Interest in Private Health Insurance Exchanges, DC Health Plans Likely to Gain Ground Post-PPACA

July 19, 2012 — Federal health-care reform legislation and the desire for employers to limit their health insurance costs likely will fuel interest in defined contribution (DC) health plans and private health insurance exchanges, according to a report from the Employee Benefit Research Institute (EBRI).

The report says the combination of insurance market reforms, especially the health exchange structure in the Patient Protection and Affordable Care Act of 2010 (PPACA), as well as rising health costs, have brought a renewed focus on limiting employers’ health-care cost exposure.

Paul Fronstin, director of EBRI's health research and education program and report author, said the vehicle that some employers are interested in using for providing coverage is a private health insurance exchange. Through these exchanges, in tandem with a DC funding approach, employers can accelerate the drive toward a more mass consumer-driven insurance market and gain more control over their health-care contribution costs, capping their contributions, and shifting to workers the authority to control the terms (and to some extent, the costs) of their own health insurance.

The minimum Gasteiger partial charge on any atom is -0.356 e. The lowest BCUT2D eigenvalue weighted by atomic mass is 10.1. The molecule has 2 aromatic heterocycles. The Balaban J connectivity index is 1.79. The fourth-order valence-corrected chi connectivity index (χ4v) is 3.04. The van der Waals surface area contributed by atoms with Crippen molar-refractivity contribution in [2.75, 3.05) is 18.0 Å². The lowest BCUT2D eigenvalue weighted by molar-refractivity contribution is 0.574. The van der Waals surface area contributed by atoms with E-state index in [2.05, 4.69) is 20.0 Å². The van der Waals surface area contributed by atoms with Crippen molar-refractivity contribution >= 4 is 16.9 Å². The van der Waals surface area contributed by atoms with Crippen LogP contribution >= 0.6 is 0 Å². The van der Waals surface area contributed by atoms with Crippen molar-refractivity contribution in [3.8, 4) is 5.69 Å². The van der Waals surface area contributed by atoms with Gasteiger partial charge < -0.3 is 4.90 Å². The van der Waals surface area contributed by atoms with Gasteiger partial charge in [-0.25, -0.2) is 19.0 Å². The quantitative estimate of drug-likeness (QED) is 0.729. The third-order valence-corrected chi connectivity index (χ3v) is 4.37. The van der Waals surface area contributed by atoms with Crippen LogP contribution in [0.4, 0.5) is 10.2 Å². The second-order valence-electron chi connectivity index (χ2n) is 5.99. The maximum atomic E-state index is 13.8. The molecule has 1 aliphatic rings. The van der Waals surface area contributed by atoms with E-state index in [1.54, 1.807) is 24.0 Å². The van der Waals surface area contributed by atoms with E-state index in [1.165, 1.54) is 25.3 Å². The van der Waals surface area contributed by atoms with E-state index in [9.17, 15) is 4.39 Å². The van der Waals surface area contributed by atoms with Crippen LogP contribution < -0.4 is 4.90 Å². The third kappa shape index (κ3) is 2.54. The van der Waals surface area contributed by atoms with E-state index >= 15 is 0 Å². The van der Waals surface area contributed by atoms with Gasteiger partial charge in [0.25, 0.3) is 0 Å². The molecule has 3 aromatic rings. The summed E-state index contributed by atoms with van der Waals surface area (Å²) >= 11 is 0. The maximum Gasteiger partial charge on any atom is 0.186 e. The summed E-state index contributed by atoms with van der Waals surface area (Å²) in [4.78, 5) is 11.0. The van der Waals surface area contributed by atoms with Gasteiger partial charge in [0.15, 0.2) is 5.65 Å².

"Ultimately, whether and how the movement to private health insurance exchanges and DC health plans will occur is still subject to various influences and remains highly uncertain," Fronstin said. "But the enactment of PPACA and employers' interest in reducing the risk of their health benefits costs indicate this is a field that is likely to grow."

The full report is published in the July EBRI Issue Brief, "Private Health Insurance Exchanges and Defined Contribution Health Plans: Is It Déjà Vu All Over Again?"

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